Figure 9.  Time variation of the solutions using initial condition (ⅲ) and with diffusion, at $ x = 0 $, for the effective contact rate values $ \beta = 0.25 $, $ 0.4 $, $ 0.5 $, and $ 0.75 $: (fig.a)S, (fig.b)E, (fig.c)I, (fig.d)H, and (fig.e)R

    Figure 10.  Time variation of the solutions S, I, H, and R, using initial condition (ⅲ) and without diffusion, at $ x = 0 $ for various effective contact rate values: (fig.a)$ \beta = 0.25 $, (fig.b)$ \beta = 0.4 $, (fig.c)$ \beta = 0.5 $, (fig.d)$ \beta = 0.6 $, (fig.e)$ \beta = 0.75 $, and (fig.f)$ \beta = 1 $

    Figure 11.  Time variation of the solutions using initial condition (ⅲ) and without diffusion, at $ x = 0 $, for the effective contact rate values $ \beta = 0.514 $, for different values of $ \eta $: (fig.a)S, (fig.b)E, (fig.c)I, (fig.d)H, and (fig.e)R

    Figure 12.  Time variation of the solutions using initial condition (ⅲ) and with diffusion, at $ x = 0 $, for the effective contact rate values $ \beta = 0.514 $, for different values of $ \eta $: (fig.a)S, (fig.b)E, (fig.c)I, (fig.d)H, and (fig.e)R

    Figure 13.  Time variation of the solutions using initial condition (ⅲ) and without diffusion, at $ x = 0 $, for the effective contact rate values $ \beta = 0.514 $, for different values of the inhibition parameters $ a $ and $ b $ with $ \eta = 1 $: (fig.a)S, (fig.b)E, (fig.c)I, (fig.d)H, and (fig.e)R

    Table 1.  Description of the variables of the deterministic model (3)

    Variable Description
    $ N(x, t) $ Total Population of all individuals
    $ S(x, t) $ Population of susceptible individuals
    $ E(x, t) $ Population of exposed individuals
    $ I(x, t) $ Population of infected individuals
    $ H(x, t) $ Population of hospitalized individuals
    $ R(x, t) $ Population of recovered individuals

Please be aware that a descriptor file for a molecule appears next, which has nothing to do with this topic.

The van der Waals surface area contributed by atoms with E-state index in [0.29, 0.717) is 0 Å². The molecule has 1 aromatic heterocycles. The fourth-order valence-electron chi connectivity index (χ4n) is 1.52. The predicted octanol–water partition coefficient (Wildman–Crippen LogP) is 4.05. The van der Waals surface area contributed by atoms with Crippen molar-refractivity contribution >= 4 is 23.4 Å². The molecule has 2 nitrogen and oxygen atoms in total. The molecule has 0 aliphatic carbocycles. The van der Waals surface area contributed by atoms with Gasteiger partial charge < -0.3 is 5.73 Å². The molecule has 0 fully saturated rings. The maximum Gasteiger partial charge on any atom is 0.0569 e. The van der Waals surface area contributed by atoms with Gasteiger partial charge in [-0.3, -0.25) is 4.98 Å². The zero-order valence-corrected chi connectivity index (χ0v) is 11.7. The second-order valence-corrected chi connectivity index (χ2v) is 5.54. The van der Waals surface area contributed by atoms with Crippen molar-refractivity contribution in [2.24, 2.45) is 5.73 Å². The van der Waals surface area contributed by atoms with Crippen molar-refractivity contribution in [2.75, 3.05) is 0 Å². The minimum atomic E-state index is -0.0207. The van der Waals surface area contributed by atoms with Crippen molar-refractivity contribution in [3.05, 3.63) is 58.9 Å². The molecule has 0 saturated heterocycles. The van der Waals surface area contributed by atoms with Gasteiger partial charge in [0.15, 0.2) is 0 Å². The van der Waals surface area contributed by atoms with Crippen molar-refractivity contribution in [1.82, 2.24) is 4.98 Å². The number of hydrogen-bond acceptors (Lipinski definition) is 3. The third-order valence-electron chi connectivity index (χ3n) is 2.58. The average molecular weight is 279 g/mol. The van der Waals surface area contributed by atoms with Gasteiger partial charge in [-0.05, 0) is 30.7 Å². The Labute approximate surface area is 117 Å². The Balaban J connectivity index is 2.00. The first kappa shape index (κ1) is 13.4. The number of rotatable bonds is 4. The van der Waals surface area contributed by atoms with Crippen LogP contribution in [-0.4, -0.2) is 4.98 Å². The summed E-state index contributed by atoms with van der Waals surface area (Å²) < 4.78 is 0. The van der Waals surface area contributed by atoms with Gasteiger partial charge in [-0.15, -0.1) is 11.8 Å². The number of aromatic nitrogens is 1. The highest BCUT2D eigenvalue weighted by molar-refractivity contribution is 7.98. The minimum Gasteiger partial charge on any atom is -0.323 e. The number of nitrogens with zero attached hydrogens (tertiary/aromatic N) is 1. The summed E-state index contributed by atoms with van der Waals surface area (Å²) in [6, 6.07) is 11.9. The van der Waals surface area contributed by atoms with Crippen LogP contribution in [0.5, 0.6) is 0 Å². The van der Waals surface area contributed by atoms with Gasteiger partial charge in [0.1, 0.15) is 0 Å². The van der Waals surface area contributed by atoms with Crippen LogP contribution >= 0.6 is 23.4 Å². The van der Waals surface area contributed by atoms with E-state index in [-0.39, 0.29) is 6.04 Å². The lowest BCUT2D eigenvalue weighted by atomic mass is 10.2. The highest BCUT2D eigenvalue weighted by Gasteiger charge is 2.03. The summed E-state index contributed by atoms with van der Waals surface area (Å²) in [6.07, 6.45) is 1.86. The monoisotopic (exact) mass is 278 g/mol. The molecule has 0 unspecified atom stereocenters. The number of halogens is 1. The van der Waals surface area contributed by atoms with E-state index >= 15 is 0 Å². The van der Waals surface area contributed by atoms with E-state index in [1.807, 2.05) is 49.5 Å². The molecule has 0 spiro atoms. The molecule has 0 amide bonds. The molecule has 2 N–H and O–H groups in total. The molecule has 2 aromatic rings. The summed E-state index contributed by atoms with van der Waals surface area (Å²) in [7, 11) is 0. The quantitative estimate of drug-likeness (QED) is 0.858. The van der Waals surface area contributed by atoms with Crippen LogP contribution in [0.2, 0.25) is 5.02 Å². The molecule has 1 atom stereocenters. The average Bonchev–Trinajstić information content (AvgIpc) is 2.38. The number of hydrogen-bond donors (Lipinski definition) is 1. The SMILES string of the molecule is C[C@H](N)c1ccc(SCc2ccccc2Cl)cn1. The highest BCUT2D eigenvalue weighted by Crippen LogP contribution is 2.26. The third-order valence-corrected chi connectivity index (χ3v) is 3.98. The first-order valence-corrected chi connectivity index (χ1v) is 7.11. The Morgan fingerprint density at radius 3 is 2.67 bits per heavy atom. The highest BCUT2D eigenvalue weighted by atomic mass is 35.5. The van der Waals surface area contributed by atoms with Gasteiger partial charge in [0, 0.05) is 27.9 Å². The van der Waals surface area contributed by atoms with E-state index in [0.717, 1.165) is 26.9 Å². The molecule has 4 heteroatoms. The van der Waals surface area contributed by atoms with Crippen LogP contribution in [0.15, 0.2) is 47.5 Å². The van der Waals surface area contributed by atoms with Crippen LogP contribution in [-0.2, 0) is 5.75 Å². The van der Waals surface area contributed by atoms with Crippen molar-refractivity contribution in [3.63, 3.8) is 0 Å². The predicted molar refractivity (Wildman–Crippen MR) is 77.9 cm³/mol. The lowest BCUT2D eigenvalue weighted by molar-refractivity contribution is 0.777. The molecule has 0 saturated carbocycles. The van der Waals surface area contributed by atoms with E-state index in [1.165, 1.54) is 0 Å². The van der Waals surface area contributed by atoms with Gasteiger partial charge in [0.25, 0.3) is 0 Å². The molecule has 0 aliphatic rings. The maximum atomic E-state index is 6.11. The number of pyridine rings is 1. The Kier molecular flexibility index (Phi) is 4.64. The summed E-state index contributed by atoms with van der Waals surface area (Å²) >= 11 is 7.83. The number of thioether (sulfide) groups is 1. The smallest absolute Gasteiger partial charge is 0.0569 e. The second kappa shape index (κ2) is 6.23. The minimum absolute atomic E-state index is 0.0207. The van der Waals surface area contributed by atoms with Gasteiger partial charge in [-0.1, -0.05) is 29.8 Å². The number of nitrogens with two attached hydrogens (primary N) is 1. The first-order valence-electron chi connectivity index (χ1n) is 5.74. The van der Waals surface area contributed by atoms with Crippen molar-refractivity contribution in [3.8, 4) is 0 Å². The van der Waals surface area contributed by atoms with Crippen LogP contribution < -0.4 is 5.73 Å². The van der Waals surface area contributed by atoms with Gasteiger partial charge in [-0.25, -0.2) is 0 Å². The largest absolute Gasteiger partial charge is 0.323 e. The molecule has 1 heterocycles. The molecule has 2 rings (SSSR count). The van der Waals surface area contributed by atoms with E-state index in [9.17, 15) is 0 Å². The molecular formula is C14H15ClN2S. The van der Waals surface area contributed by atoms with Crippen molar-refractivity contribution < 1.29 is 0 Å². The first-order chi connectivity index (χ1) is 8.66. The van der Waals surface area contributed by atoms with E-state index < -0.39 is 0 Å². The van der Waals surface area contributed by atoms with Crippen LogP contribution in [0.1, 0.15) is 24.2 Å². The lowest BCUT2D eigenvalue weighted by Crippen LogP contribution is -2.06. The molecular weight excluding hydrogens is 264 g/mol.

| Show Table
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    Table 2.  Description of the parameters of the deterministic model (3)

    Parameter Description
    $ \beta $ Effective contact rate
    $ \Pi $ Recruitment rate
    $ \mu $ Natural death rate for susceptible individuals
    $ \alpha $ Disease-induced death rate for infected individuals
    $ \delta $ Disease-induced death rate for hospitalized individuals
    $ \sigma $ Infection rate for exposed individuals
    $ \tau $ Hospitalization rate for infected individuals
    $ \gamma $ Recovery rate for infected individuals
    $ \theta $ Recovery rate for hospitalized individuals
    $ a $ and $ b $ Half saturation constants (inhibition factors)
    $ \eta $ fraction of inhibition effect from the hospitalized individuals
     | Show Table
    DownLoad: CSV

    Table 3.  Values of the parameters used in the simulation

    Parameter Value Reference
    $ \Pi $ $ 7.14\times 10^{-5} $ [27]
    $ \mu $ $ 5.5 \times 10^{-8} $ [27]
    $ \alpha $ $ 9.3\times 10^{-6} $ [27]
    $ \delta $ $ 9.3\times 10^{-6} $ [27,14,21]
    $ \sigma $ 1/3 [14,27,21]
    $ \tau $ 1/2 [14,21]
    $ \gamma $ 1/5 [14,27]
    $ \theta $ 1/5 [14,27]
     | Show Table
    DownLoad: CSV